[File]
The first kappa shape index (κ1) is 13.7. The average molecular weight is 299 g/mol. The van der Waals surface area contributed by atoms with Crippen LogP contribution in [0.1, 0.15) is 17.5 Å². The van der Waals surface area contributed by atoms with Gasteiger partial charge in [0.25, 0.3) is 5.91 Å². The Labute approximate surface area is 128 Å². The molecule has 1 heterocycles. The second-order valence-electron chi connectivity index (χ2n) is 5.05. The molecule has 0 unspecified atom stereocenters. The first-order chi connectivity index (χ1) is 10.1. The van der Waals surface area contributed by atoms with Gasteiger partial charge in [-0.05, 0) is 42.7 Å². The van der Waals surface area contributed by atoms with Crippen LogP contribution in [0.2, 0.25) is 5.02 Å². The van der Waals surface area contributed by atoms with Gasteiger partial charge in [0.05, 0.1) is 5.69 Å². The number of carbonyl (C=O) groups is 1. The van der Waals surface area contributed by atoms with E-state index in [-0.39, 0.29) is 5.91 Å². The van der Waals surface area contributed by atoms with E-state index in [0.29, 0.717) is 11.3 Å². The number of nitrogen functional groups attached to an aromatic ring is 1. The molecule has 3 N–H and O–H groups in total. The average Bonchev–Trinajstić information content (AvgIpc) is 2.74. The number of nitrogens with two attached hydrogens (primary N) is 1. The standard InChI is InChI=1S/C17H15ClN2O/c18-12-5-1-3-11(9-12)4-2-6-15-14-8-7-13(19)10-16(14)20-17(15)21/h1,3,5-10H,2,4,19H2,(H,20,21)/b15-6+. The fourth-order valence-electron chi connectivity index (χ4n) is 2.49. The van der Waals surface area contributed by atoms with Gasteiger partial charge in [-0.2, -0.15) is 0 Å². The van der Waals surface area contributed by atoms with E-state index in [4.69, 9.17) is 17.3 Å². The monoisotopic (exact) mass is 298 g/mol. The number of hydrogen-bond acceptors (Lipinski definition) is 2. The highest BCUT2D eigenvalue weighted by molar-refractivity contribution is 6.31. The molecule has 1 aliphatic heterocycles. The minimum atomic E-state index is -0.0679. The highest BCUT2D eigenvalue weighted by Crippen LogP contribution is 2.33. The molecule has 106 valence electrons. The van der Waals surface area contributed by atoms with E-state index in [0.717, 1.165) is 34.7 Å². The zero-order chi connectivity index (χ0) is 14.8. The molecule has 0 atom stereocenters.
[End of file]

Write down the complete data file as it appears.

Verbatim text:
The first kappa shape index (κ1) is 13.7. The average molecular weight is 299 g/mol. The van der Waals surface area contributed by atoms with Crippen LogP contribution in [0.1, 0.15) is 17.5 Å². The van der Waals surface area contributed by atoms with Gasteiger partial charge in [0.25, 0.3) is 5.91 Å². The Labute approximate surface area is 128 Å². The molecule has 1 heterocycles. The second-order valence-electron chi connectivity index (χ2n) is 5.05. The molecule has 0 unspecified atom stereocenters. The first-order chi connectivity index (χ1) is 10.1. The van der Waals surface area contributed by atoms with Gasteiger partial charge in [-0.05, 0) is 42.7 Å². The van der Waals surface area contributed by atoms with Crippen LogP contribution in [0.2, 0.25) is 5.02 Å². The van der Waals surface area contributed by atoms with Gasteiger partial charge in [0.05, 0.1) is 5.69 Å². The number of carbonyl (C=O) groups is 1. The van der Waals surface area contributed by atoms with E-state index in [-0.39, 0.29) is 5.91 Å². The van der Waals surface area contributed by atoms with E-state index in [0.29, 0.717) is 11.3 Å². The number of nitrogen functional groups attached to an aromatic ring is 1. The molecule has 3 N–H and O–H groups in total. The average Bonchev–Trinajstić information content (AvgIpc) is 2.74. The number of nitrogens with two attached hydrogens (primary N) is 1. The standard InChI is InChI=1S/C17H15ClN2O/c18-12-5-1-3-11(9-12)4-2-6-15-14-8-7-13(19)10-16(14)20-17(15)21/h1,3,5-10H,2,4,19H2,(H,20,21)/b15-6+. The fourth-order valence-electron chi connectivity index (χ4n) is 2.49. The van der Waals surface area contributed by atoms with Gasteiger partial charge in [-0.2, -0.15) is 0 Å². The van der Waals surface area contributed by atoms with E-state index in [4.69, 9.17) is 17.3 Å². The monoisotopic (exact) mass is 298 g/mol. The number of hydrogen-bond acceptors (Lipinski definition) is 2. The highest BCUT2D eigenvalue weighted by molar-refractivity contribution is 6.31. The molecule has 1 aliphatic heterocycles. The minimum atomic E-state index is -0.0679. The highest BCUT2D eigenvalue weighted by Crippen LogP contribution is 2.33. The molecule has 106 valence electrons. The van der Waals surface area contributed by atoms with E-state index in [0.717, 1.165) is 34.7 Å². The zero-order chi connectivity index (χ0) is 14.8. The molecule has 0 atom stereocenters.